This vulnerable GOP senator was a top recipient of postmaster general's alleged illegal donation scheme

This vulnerable GOP senator was a top recipient of postmaster general's alleged illegal donation scheme
U.S. Senator Thom Tillis of North Carolina speaking at the 2016 Conservative Political Action Conference (CPAC) in National Harbor, Maryland, via Gage Skidmore.

Republican Sen. Thom Tillis was a top beneficiary of a straw donor scheme orchestrated by Donald Trump's postmaster general, Louis DeJoy, according to a lengthy and detailed article published over the holiday weekend by The Washington Post.

The Post reports that DeJoy pressured employees at his logistics firm to make large contributions to Republican candidates for over a decade and then reimbursed them with company bonuses—a ploy that would violate both federal and state laws prohibiting "straw donations" designed to get around campaign finance limits. DeJoy pressed for these donations in a bid to win influence as a political power broker, a strategy that culminated in his heavily criticized appointment as head of the United States Postal Service earlier this year.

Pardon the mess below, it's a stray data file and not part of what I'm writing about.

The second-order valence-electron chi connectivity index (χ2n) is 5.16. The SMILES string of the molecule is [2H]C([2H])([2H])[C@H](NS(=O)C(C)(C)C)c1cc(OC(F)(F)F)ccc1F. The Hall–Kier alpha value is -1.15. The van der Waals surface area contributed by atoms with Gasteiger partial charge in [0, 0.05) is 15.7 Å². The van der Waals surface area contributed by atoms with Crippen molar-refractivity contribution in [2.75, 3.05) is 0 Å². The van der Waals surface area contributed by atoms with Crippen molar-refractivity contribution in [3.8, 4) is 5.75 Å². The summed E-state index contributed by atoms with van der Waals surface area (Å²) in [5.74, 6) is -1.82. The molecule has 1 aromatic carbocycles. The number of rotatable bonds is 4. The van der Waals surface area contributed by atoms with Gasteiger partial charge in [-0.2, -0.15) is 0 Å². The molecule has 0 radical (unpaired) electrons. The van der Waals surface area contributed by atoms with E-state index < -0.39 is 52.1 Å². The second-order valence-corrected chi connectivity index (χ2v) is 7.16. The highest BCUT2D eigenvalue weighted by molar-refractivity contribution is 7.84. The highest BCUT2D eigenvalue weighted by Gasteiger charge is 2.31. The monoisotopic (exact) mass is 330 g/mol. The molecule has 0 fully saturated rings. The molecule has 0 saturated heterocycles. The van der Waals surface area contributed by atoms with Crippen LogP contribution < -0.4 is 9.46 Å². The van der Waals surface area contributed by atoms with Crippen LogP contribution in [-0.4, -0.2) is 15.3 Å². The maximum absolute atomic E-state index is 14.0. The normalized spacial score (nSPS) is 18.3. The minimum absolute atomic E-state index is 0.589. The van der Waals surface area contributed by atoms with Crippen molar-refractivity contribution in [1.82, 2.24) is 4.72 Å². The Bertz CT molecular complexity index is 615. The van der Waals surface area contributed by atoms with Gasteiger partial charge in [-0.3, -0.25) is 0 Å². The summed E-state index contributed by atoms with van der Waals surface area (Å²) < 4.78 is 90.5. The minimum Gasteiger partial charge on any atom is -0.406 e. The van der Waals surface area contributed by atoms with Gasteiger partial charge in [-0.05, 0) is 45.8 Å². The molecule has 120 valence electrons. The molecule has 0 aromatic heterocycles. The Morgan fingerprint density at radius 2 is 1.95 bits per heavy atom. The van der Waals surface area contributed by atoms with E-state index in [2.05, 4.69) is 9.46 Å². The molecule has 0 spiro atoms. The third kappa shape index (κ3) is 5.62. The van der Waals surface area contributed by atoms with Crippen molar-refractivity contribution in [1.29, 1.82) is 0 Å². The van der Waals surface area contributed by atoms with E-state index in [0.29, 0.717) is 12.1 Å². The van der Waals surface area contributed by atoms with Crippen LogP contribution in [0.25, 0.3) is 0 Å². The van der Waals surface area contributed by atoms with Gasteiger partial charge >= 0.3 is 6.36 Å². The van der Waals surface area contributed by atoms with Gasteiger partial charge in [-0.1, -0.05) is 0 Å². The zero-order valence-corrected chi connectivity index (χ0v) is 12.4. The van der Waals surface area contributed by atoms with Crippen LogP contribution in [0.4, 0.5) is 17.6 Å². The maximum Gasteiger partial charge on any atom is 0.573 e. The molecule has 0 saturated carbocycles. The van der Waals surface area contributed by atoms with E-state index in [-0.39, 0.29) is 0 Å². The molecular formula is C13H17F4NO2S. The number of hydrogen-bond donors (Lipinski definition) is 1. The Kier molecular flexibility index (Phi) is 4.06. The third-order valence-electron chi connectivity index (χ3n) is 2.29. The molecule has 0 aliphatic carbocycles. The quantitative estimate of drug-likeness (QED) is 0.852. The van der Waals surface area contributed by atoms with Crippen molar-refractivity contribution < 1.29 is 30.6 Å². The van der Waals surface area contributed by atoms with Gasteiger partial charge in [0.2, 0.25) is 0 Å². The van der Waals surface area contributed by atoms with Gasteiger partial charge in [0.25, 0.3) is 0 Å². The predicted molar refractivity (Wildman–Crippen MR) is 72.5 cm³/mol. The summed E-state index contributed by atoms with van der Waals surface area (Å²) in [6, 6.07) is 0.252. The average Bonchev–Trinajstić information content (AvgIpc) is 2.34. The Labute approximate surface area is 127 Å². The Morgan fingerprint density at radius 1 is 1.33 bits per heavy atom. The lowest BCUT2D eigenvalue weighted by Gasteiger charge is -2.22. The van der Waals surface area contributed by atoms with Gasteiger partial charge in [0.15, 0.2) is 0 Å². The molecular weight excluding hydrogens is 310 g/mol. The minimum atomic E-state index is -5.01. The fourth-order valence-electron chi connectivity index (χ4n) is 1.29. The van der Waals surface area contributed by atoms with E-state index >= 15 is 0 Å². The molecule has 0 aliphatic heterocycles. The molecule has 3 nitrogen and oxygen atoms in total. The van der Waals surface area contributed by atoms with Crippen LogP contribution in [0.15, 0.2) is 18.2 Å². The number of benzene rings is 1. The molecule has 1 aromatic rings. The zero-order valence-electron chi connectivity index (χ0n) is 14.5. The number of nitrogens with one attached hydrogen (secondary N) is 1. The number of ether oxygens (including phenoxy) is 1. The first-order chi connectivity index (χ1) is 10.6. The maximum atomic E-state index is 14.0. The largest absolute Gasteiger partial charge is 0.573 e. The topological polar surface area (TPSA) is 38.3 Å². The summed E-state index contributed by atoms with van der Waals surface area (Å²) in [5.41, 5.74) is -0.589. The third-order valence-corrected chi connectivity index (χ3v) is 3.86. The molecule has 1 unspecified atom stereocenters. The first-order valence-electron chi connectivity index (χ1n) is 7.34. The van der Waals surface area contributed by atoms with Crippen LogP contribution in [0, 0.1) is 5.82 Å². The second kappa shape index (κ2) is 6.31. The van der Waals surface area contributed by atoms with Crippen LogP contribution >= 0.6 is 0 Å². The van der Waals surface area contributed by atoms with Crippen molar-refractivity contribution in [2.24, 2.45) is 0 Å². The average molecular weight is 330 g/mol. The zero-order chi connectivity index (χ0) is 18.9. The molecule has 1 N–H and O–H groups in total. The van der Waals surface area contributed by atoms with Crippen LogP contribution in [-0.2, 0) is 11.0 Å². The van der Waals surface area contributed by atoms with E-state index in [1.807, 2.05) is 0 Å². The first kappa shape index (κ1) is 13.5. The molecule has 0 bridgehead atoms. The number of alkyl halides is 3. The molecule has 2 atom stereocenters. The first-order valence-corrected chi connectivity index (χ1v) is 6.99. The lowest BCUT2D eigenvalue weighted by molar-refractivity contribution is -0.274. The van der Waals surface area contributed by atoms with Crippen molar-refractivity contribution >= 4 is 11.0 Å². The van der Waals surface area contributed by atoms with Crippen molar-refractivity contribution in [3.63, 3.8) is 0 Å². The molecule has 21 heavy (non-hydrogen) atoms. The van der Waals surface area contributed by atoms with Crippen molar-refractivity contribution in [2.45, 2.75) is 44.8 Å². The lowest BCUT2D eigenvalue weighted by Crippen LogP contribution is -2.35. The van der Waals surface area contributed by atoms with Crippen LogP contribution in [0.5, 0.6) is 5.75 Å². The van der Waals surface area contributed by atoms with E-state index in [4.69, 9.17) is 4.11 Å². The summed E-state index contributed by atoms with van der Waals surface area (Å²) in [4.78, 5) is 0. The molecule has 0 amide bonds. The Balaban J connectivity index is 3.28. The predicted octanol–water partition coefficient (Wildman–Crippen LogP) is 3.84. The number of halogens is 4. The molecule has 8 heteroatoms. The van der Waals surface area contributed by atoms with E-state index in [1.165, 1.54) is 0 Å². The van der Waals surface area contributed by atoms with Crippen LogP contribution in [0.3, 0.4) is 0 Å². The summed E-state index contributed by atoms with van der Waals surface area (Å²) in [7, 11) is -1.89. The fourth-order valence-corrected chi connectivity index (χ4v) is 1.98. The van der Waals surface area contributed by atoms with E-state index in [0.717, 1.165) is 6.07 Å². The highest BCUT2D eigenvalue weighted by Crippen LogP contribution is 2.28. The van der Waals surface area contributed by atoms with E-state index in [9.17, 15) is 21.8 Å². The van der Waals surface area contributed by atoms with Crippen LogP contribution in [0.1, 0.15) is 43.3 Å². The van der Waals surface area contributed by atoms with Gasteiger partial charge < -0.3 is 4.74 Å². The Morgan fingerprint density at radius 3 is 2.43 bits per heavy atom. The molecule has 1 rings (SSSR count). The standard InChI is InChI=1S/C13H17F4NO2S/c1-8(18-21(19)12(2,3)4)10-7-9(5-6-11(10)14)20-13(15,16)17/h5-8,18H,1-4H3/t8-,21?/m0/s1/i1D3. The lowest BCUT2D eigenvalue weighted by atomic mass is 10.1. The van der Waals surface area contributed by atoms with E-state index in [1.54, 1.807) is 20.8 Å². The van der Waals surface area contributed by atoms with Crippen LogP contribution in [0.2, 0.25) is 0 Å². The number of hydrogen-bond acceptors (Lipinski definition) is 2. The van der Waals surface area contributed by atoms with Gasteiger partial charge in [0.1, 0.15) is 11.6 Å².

But before Trump boosted him onto the national political scene, according to the Post, DeJoy directed his efforts chiefly toward politicians in North Carolina, the home state of New Breed Logistics, which he ran for more than 30 years until it was bought out in 2014. Tillis, who faces a difficult reelection this fall, received almost $300,000 from New Breed employees when he first ran for the Senate in 2014—a race in which he defeated incumbent Democrat Kay Hagan by just a 48.8-47.3 margin.

In a statement, a Tillis spokesperson told the Post, "Neither Senator Tillis nor our campaign had knowledge of these findings." However, Tillis' November opponent, Democrat Cal Cunningham, has called on the senator to return the donations. House Democrats, meanwhile, say they are investigating DeJoy, and North Carolina Attorney General Josh Stein said that allegations like those made in the Post's report would "merit investigation," though he declined to comment further.

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